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Approaches, hypotheses and choice of method

The research problem in Neodroid is essentially an improved way for humans to teach robots and for robots to learn. The motivation behind this is the often tedious development cycle involved in robotics applications – such as illustrated in Figure 3. Here we have a farmer that wants a strawberry-picking robot. The farmer tells the engineer about the problem, and then the engineer tells the robot – through programming – what the problem is. Some things are usually lost in translation, and this process repeats until the farmer is satisfied. In Neodroid, we are developing technology that can enable a more direct transfer of knowledge from the human to the robot – via virtual reality, as seen in Figure 4.

We are focusing on a narrow set of tasks, involving visual-motor ability. This area of research is an area which enables robot to see and respond with a motion sequence. Existing knowledge in this area is mature when it comes to simple tasks that can be programmatically explained – such as putting a peg in a hole. For simple task sequences, there are robots that can be quite directly taught by a human physically moving the robot [12]. When the tasks become complex, and/or difficult to describe in a program, there is a need for expanded knowledge and this is where we focus – specifically with virtual reality as the medium in which to teach robots. With that in mind, we present the following hypotheses to be investigated in Neodroid:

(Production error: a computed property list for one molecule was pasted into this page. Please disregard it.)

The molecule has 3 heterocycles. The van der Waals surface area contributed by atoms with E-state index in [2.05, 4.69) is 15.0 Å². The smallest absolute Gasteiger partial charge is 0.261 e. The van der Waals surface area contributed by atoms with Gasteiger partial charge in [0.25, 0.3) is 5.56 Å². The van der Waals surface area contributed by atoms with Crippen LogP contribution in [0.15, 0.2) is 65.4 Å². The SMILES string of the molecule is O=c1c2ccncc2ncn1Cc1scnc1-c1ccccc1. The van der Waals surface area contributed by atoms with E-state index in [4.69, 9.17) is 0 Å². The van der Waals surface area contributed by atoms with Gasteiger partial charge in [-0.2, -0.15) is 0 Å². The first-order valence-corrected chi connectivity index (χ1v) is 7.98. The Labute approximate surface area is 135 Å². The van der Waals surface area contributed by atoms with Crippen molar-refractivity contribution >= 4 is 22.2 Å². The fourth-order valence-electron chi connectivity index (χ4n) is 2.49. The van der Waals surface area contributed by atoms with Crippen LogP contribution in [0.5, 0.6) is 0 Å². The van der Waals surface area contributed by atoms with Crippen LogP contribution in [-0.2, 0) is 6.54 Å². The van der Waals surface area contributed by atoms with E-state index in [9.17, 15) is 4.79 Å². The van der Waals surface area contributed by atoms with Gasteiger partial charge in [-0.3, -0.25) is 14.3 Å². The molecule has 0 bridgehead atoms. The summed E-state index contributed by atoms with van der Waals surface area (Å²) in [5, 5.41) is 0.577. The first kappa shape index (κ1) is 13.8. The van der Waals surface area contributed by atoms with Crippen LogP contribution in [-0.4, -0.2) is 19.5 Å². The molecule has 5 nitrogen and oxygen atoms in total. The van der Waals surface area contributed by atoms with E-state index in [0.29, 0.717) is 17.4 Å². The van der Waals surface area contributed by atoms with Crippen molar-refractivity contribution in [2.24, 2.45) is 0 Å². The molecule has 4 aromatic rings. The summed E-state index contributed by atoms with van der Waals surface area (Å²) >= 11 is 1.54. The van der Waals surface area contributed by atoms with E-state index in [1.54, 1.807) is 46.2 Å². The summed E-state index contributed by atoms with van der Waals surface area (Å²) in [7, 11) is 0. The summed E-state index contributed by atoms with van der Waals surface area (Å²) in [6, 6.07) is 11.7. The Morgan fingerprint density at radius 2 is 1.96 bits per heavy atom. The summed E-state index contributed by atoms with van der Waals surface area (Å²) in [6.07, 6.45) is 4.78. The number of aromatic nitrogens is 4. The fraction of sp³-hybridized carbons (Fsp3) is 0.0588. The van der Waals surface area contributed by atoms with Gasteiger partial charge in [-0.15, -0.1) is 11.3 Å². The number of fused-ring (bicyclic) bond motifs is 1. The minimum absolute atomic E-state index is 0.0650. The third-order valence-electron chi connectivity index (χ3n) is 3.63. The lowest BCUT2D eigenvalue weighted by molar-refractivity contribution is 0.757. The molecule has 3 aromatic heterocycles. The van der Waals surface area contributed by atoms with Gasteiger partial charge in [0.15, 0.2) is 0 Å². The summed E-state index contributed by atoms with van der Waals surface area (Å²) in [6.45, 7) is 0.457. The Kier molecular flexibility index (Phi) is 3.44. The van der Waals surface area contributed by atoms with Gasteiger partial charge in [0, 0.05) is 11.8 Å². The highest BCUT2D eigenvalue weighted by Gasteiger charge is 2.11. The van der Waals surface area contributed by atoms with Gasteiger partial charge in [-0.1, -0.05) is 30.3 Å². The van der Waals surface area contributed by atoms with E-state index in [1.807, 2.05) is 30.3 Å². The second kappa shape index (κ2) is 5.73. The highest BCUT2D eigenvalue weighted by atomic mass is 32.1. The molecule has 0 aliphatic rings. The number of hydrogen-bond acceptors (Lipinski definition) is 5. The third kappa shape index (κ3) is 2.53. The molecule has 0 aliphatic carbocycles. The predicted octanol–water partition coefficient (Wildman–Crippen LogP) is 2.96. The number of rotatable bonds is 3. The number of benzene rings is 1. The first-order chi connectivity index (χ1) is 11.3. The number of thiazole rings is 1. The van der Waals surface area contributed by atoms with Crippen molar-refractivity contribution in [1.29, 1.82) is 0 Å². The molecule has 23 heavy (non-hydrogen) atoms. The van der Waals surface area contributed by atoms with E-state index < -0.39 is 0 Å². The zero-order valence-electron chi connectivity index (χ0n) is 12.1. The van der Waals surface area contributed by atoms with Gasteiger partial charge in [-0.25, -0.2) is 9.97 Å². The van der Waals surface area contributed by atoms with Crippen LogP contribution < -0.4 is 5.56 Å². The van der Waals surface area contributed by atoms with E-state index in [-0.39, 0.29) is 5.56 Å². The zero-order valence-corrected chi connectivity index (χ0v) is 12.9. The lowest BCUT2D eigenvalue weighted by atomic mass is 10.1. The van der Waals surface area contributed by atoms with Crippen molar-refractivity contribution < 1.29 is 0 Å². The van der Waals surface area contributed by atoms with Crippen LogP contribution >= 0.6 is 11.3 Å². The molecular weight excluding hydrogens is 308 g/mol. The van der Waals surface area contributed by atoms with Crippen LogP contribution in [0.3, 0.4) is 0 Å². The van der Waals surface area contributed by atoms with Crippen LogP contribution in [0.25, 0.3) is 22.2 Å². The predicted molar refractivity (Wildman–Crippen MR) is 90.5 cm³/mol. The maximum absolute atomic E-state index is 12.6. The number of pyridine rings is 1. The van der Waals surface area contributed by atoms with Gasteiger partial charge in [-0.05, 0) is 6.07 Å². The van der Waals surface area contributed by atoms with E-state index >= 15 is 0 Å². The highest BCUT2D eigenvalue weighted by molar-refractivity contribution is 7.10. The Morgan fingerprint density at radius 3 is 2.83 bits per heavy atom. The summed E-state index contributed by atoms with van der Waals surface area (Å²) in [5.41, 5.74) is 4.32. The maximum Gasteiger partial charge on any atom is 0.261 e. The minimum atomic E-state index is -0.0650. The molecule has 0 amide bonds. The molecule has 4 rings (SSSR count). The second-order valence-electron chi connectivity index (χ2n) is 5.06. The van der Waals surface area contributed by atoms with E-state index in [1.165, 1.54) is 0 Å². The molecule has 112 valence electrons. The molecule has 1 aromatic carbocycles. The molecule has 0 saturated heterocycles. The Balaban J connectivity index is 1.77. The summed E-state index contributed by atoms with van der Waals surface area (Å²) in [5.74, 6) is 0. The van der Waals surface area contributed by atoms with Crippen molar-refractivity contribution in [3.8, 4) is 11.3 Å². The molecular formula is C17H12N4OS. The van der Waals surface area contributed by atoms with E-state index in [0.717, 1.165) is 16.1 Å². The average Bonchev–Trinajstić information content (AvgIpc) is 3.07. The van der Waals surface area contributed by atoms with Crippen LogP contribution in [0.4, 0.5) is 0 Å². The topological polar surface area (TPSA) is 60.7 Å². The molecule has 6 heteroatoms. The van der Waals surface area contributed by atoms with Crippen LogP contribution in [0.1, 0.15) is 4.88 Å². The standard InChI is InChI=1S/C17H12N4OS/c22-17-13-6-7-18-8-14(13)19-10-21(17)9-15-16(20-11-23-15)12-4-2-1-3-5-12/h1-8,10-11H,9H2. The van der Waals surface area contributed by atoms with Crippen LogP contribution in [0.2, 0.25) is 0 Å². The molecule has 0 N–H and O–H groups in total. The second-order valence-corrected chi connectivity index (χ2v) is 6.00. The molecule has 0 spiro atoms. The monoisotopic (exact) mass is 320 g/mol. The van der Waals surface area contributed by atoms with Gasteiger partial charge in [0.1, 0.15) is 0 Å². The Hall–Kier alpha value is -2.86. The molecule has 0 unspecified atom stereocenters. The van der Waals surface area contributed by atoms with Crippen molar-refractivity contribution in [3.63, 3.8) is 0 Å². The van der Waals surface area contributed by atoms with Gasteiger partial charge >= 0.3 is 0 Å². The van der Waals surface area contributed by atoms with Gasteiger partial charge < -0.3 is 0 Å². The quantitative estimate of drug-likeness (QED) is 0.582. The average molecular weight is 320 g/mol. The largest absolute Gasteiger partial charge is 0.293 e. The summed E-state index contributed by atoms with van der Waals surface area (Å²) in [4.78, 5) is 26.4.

In terms of methodology, we have chosen deep learning – and focus on the challenge of developing the applicable deep learning architectures. We chose deep learning since it has the necessary tools to handle both image processing (using convolutional neural nets [5,6]) and motion sequences (using recurrent neural networks [13]). This is well suited to our task, in which we want a robot to provide a motion response to a visual stimulus. Virtual reality is the primary medium we will use to provide the example visual stimulus and end-effector motion responses. Such motion responses are essentially the 6 DOF motion of two grippers, without consideration to the pose of the other robot joints or the position in space of the robot. A humanoid robot – Aldebaran Pepper – will be used to demonstrate transfer-learning from virtual reality to the real world. Inverse-kinematics algorithms are needed in order to convert end-effector motion responses to actual motion of the humanoid robot. NTNU and SINTEF already developed such algorithms [14] applicable to a moving humanoid robot.

Given the methodology above, we will investigate our hypotheses through the following objectives: Hypotheses 1) Robots can learn visual-motor ability in virtual reality. 2) Humans can teach robots visual-motor tasks in virtual reality. 3) Visual-motor skills, learnt by a robot in virtual reality, can be transferred to a robot in the real world. Primary objective  Develop deep learning architectures for creating a reality-ready robot brain in virtual reality. Secondary objectives  Implement a virtual reality environment for training a virtual robot.  Develop deep learning architectures for visual-motor tasks.  Implement human operation of a robot in virtual reality.  Demonstrate robot deep learning in virtual reality.  Demonstrate transfer-learning between virtual reality and the real world.

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